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Ludwig Van
Toronto Montreal

OPERA REVIEW | Royal Conservatory of Music's Updated La Belle Helene an Amusing Romp

By Joseph So on March 19, 2015

RCM: La Belle Helene
Helen/Christina Campsall; Paris/Asitha Tennekoon; Menelaus/Daniel Wheeler; Agamemnon/Tristan Jones; Calchas/Ronan McParland; Achille/Christopher Wattam; Oreste/Nadine Anyan Joel Ivany (director); Brahm Goldhamer (artistic director); Jennifer Nichols (choreographer); Camellia Koo (set); Ming Wong (costumes); Bonnie Beecher (lighting) Photo: Stewart Lowe

Royal Conservatory Orchestra and Chorus / Uri Mayer, conductor at Koerner Hall, Wednesday March 18th 2015.

Since its premiere on December 17th 1864, Offenbach’s La belle Helene has remained one of the most popular of French operettas. It’s easy to see why – a piece that takes place in mythical Greece, with larger than life characters caught in improbable situations, set to an inspired score full of memorable tunes. For a work that celebrated its 150th anniversary last December, its hold on the public remains strong. The core of the work isn’t so much about ancient Greece, but a spoof on contemporary social mores. As such, it lends itself to periodic updating.

I think I’ve seen about six or seven productions of La belle Helene over the years, and I’ve yet to see one that’s done completely “straight” directorially. The last one I saw was the Paris Opera Laurent Pelly production imported to Santa Fe Opera a few seasons back, starring mezzo Susan Graham and tenor William Burden. It was one of the more memorable evenings at the opera.

The Royal Conservatory of Music’s spring presentation of the Offenbach operetta followed the tradition of updating, with a brand new libretto by Michael Albano, bringing in plenty of North American lingo and contemporary references. Given the director was Joel Ivany, whose work in Against the Grain Theatre has made him Canada’s answer to Eurostyle Regieoper, one could expect a cutting edge take on this old warhorse.

I attended the opening night show on March 18th at Koerner Hall. As expected in a student production, the singers were young, full of energy, with fresh and promising voices. The creative team led by Ivany has injected a decidedly non-Gallic – and very much North-American-centric – aesthetic into the proceedings. If the Santa Fe Opera version reminded me of Broadway, the RCM performance this evening has the hallmark of a student production, which it is! I doubt very much a Central European updating of this warhorse would have incorporated into the piece what’s equivalent to a TV game show! That said, judging by the laughter in the audience, it worked.

A few comments on the physical production. RCM opera productions used to be in Mazzoleni Hall in the old building with a tiny staging area. Moving it into the new hall opened up more staging space and greater technical options, although it’s still not ideal – after all Koerner is not an opera house. That said, the productions I’ve seen the last three seasons – Cendrillon and Cunning Little Vixen come readily to mind – have all benefited from the new performing space.

This production continues the ingenious use of space, with the simplest of sets augmented by using the choir lofts and the auditorium aisles for entries and exits. With three acts and two intermissions, a large chorus and a full orchestra, this was not a simple show to put on. It was sung in French with English surtitles, a logical solution for the largely non-French audience. With a few exceptions  – mainly the women with very high speaking voices that didn’t carry – the singers did an admirable job projecting the spoken dialogues, and there was a huge amount of it! Choreographer Jennifer Nichols has devised a complex series of choreographed movements mainly for the chorus and occasionally for the principles.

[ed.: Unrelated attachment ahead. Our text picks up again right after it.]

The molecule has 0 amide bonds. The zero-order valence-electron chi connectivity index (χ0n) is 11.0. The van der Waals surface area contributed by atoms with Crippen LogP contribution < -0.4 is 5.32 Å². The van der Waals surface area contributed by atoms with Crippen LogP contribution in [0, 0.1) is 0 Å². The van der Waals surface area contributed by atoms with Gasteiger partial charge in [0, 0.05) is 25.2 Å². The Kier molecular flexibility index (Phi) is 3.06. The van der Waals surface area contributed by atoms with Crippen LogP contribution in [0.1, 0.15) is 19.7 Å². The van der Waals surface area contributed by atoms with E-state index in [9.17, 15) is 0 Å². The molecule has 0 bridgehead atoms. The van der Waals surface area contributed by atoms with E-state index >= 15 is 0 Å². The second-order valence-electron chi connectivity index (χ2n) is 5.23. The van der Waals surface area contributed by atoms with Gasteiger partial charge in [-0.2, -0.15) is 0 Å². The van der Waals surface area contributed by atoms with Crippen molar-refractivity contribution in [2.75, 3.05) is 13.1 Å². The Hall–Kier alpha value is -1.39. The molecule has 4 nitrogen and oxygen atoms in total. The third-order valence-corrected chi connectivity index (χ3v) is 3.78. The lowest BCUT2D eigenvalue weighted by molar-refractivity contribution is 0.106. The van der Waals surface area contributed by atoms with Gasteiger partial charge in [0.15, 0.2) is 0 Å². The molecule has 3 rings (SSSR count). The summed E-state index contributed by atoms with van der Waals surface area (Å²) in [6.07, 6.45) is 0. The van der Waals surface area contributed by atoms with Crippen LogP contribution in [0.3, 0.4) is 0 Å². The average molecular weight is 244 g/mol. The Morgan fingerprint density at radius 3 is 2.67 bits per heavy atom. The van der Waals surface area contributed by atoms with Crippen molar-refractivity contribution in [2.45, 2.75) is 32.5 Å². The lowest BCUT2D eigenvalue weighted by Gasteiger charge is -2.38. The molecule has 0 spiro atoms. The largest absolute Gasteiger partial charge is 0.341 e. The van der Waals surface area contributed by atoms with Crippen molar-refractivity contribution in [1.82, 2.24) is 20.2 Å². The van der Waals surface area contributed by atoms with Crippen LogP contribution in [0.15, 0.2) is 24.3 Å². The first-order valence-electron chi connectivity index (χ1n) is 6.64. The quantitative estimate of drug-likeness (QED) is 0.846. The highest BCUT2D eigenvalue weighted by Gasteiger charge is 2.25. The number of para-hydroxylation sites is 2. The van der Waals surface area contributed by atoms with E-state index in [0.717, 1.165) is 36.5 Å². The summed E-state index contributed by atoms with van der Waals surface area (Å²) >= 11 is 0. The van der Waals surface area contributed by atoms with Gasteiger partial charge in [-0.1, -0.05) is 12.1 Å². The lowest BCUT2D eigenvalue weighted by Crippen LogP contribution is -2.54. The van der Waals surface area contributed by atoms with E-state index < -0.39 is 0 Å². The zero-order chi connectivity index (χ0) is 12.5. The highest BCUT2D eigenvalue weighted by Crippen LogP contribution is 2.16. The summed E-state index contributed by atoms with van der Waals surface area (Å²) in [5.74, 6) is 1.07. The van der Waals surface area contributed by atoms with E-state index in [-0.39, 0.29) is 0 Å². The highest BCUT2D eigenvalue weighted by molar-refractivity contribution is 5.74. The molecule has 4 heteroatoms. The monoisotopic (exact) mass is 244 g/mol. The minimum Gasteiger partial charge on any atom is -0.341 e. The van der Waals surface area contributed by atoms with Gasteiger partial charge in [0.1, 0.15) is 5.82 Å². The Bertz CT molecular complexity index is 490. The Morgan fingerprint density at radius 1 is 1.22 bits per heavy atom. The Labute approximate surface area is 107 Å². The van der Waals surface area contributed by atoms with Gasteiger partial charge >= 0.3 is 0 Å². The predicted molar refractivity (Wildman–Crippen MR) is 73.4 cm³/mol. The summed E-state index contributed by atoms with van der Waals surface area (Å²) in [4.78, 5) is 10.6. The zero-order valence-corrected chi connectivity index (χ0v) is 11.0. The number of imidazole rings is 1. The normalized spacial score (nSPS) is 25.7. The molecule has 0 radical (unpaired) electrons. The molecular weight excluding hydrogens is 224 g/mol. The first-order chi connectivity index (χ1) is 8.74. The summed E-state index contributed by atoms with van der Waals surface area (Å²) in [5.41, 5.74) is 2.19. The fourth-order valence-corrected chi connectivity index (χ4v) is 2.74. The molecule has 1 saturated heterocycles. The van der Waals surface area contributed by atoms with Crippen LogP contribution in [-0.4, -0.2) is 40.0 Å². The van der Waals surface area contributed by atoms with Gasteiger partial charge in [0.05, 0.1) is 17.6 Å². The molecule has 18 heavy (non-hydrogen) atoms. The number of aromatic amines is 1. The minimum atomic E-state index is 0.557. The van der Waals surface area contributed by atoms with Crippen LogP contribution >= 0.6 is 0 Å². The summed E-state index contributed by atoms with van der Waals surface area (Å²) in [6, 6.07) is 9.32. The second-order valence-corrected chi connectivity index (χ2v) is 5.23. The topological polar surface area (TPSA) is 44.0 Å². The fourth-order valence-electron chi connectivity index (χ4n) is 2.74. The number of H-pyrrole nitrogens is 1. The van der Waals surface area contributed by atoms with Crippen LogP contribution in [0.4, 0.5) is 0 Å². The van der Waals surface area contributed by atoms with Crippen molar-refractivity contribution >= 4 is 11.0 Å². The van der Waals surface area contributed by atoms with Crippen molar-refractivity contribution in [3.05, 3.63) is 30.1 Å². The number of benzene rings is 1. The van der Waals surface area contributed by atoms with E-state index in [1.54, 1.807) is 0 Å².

The students were all game, but one could tell a few struggled a bit. It’s sometimes said that singers as a group can appear self-conscious when it comes to their bodies – at least that was true in the past. Perhaps a ‘less is more’ approach in terms of choreography would have been better?

Joseph So

Musically it was an enjoyable evening. The voices were youthful and fresh – to be sure, some were more ready for prime time than others. I was impressed with the Helene of Christina Campsall, who sang with a rich low mezzo and acted with flair. Tenor Asitha Tennekoon (Paris) has a nice high tenor with a slightly nasal quality, with some ring to the tone. Perhaps it was opening night jitters, he had problems with the high option in the conclusion of his act one aria, but to his credit, he recovered well and sang strongly in the next two acts – his is a voice of promise.

Among the supporting cast, Tristan Jones (Agamemnon) and Ronan McParland (Calchas) were particularly worthy of mention. The Royal Conservatory Orchestra played well under conductor Uri Mayer, a few moments when the singers were swarmed by the orchestra notwithstanding. In fact there was one point in act one when the dialogue was completely overwhelmed by the orchestra, likely some sort of miscue.

Director Joel Ivany did a creditable job with the updates. If I were to quibble – through it all, I kept thinking if it would have worked better if the singers were completely in modern dress. As it stands, the costumes are a bit of a mish-mash, lacking stylistic uniformity. These are minor quibbles and didn’t detract from the enjoyment by the audience, judging by the amount of hooting and hollering in the theatre. Second (and last) performance on Friday March 20th 7:30 pm at Koerner Hall.

Joseph So

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